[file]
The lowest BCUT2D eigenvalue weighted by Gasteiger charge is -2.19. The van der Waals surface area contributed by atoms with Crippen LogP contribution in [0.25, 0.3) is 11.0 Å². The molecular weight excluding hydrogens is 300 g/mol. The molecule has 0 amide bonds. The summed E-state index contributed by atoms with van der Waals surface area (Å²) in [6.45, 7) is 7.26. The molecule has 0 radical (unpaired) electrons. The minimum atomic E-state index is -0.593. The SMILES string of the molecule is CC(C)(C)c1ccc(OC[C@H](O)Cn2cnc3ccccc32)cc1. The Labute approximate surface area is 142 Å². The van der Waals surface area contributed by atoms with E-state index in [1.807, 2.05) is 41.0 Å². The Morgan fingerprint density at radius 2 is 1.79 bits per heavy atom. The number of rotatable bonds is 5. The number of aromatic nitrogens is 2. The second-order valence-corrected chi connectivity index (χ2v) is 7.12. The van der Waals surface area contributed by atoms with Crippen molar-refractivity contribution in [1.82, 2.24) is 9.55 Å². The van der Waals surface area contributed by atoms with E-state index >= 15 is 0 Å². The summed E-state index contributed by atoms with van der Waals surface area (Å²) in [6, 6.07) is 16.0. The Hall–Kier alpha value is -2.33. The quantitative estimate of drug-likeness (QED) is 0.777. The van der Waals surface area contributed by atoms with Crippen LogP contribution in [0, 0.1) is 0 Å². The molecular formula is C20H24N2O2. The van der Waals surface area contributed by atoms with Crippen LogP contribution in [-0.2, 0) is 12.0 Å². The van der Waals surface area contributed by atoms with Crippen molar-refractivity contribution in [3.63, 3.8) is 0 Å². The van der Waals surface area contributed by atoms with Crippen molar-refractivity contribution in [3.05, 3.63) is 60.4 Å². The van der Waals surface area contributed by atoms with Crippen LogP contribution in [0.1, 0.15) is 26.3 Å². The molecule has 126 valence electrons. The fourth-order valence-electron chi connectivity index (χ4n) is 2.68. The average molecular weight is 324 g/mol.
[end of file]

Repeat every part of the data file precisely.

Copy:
The lowest BCUT2D eigenvalue weighted by Gasteiger charge is -2.19. The van der Waals surface area contributed by atoms with Crippen LogP contribution in [0.25, 0.3) is 11.0 Å². The molecular weight excluding hydrogens is 300 g/mol. The molecule has 0 amide bonds. The summed E-state index contributed by atoms with van der Waals surface area (Å²) in [6.45, 7) is 7.26. The molecule has 0 radical (unpaired) electrons. The minimum atomic E-state index is -0.593. The SMILES string of the molecule is CC(C)(C)c1ccc(OC[C@H](O)Cn2cnc3ccccc32)cc1. The Labute approximate surface area is 142 Å². The van der Waals surface area contributed by atoms with E-state index in [1.807, 2.05) is 41.0 Å². The Morgan fingerprint density at radius 2 is 1.79 bits per heavy atom. The number of rotatable bonds is 5. The number of aromatic nitrogens is 2. The second-order valence-corrected chi connectivity index (χ2v) is 7.12. The van der Waals surface area contributed by atoms with Crippen molar-refractivity contribution in [1.82, 2.24) is 9.55 Å². The van der Waals surface area contributed by atoms with E-state index >= 15 is 0 Å². The summed E-state index contributed by atoms with van der Waals surface area (Å²) in [6, 6.07) is 16.0. The Hall–Kier alpha value is -2.33. The quantitative estimate of drug-likeness (QED) is 0.777. The van der Waals surface area contributed by atoms with Crippen LogP contribution in [0, 0.1) is 0 Å². The molecular formula is C20H24N2O2. The van der Waals surface area contributed by atoms with Crippen LogP contribution in [-0.2, 0) is 12.0 Å². The van der Waals surface area contributed by atoms with Crippen molar-refractivity contribution in [3.63, 3.8) is 0 Å². The van der Waals surface area contributed by atoms with Crippen molar-refractivity contribution in [3.05, 3.63) is 60.4 Å². The van der Waals surface area contributed by atoms with Crippen LogP contribution in [0.1, 0.15) is 26.3 Å². The molecule has 126 valence electrons. The fourth-order valence-electron chi connectivity index (χ4n) is 2.68. The average molecular weight is 324 g/mol.